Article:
(a) The Fraud Charge: Appellants rely on Reed v. Cooke, 331 Mo. 507, 55 S.W.2d 275 (1932), but this reliance is misplaced. The Supreme Court of Missouri has adopted Comment a to Section 530, 3 Restatement of Torts. See Dillard v. Earnhart, 457 S.W.2d 666 (Mo.1970). This section, as adopted in Dillard, provides:


A false representation of intention is actionable if the statement is reasonably interpretable as expressing a firm intention and not merely as one of those "puffing" statements which are so frequent in negotiations for a commercial transaction as to make it unjustifiable for the recipient to rely upon them.


457 S.W.2d at 670.


The record clearly reflects specific delays on at least four different occasions consuming some nine months' time prior to Clayton's approach to Honeywell. Rather than mere "puffing", the several false statements made by its officials as to the ability of Teleswitcher to deliver as represented amply support the fraud charge.


(b) The Waiver Claims: Nor is there any more merit in the waiver claim. The Supreme Court of Missouri has repeatedly held that there is no waiver through continued use after discovery of the fraud, where the lessee has no other viable alternative. Smith v. Tracy, 372 S.W.2d 925 (Mo.1963); Meyer v. Brown, 312 S.W.2d 158 (Mo.App.1958).


(c) Other Evidentiary Claims: Likewise, Astrodata's challenge to the sufficiency of the evidence supporting the finding that Teleswitcher was its agent and alter ego is insupportable. The evidence is overwhelming: Astrodata owned all of the stock of Teleswitcher as of March 29, 1973; it was in complete charge of Teleswitcher's daily operations from the same date; it invested over a million dollars in Teleswitcher attempting to turn its fortunes around; no less than three delivery dates were given Clayton after March 29, 1973, none of which were honored; and, finally, an employee of Astrodata, Danson, advised Clayton that the delivery dates were promised with knowledge that they could not be met. As early as 1942, the Supreme Court of Missouri held in similar factual situations that the courts will ignore separate corporate entities where fraud, wrong or injustice will result. Osler v. Joplin Life Ins. Co., Mo., 164 S.W.2d 295, 298. The same claim as to U. C. Leasing suffers like defects. U. C. Leasing and Teleswitcher were sisters in the U. S. I. corporate family and control over both was interlocked until Teleswitcher's sale to Astrodata. Moreover, even though U. C. Leasing claims that Teleswitcher furnished only five to seven percent of its business during the period involved, the record shows that U. C. Leasing was given the right of first refusal on all leases generated by Teleswitcher as a condition of the sale to Astrodata and in only two instances during its sister relationship with Teleswitcher was U. C. Leasing not the lessor of Teleswitcher equipment leased to its customers. Finally, U. C. Leasing was fully aware that Clayton had contracted for a total communications system, that Phase I had not been completed and Phase II had been neither completed nor delivered.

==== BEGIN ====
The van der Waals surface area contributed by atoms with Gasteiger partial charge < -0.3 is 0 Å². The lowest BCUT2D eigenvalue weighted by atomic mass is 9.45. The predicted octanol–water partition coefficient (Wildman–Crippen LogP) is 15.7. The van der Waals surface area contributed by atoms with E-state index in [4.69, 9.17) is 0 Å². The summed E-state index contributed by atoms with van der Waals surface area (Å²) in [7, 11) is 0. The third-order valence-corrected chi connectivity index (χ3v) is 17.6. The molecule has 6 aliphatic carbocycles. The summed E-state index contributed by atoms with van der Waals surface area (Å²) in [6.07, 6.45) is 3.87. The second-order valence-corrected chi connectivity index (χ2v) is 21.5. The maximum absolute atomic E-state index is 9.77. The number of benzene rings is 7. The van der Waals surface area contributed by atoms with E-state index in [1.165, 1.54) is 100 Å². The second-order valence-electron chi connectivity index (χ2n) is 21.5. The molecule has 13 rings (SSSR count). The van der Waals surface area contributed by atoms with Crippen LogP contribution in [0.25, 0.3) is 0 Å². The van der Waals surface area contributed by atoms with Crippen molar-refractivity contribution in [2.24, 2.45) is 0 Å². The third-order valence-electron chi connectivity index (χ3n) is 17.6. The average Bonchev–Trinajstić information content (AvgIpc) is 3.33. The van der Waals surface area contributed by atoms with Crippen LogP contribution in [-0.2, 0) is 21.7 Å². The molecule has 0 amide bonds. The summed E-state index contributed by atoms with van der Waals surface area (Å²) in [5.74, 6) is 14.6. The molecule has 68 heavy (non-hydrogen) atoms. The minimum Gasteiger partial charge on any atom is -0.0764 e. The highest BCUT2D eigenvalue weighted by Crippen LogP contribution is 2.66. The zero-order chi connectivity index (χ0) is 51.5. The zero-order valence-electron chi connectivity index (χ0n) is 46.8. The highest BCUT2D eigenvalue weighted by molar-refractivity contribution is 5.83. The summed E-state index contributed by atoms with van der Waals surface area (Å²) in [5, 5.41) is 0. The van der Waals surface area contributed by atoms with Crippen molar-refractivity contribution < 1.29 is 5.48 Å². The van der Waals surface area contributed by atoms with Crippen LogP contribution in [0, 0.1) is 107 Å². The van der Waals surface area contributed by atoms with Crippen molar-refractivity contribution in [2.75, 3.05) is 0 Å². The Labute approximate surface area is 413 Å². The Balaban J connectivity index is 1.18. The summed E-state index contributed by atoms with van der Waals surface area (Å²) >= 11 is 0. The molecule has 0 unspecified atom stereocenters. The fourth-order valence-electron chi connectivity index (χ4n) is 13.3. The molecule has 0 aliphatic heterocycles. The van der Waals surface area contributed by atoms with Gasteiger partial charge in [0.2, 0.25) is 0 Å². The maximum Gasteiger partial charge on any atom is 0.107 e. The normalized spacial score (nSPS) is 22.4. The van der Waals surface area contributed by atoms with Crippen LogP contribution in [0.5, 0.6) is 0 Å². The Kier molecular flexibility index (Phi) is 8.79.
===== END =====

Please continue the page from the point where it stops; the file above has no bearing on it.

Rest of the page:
As to the counterclaims, the record fully justifies their demise both for breach of the Phase I lease and the Phase II contract as well as the rescission of the same.


The judgment is therefore affirmed.


Associate Justice Tom C. Clark, United States Supreme Court (Ret.), sitting by designation


Appellants' counterclaims for breach of contract and breach of lease were denied


Although a magnetic tape drive was included in the Phase I proposal, "a critical piece of equipment," it was never delivered


This date was noticed in several documents introduced into evidence that were signed by a Teleswitcher Vice President and corroborated by other testimony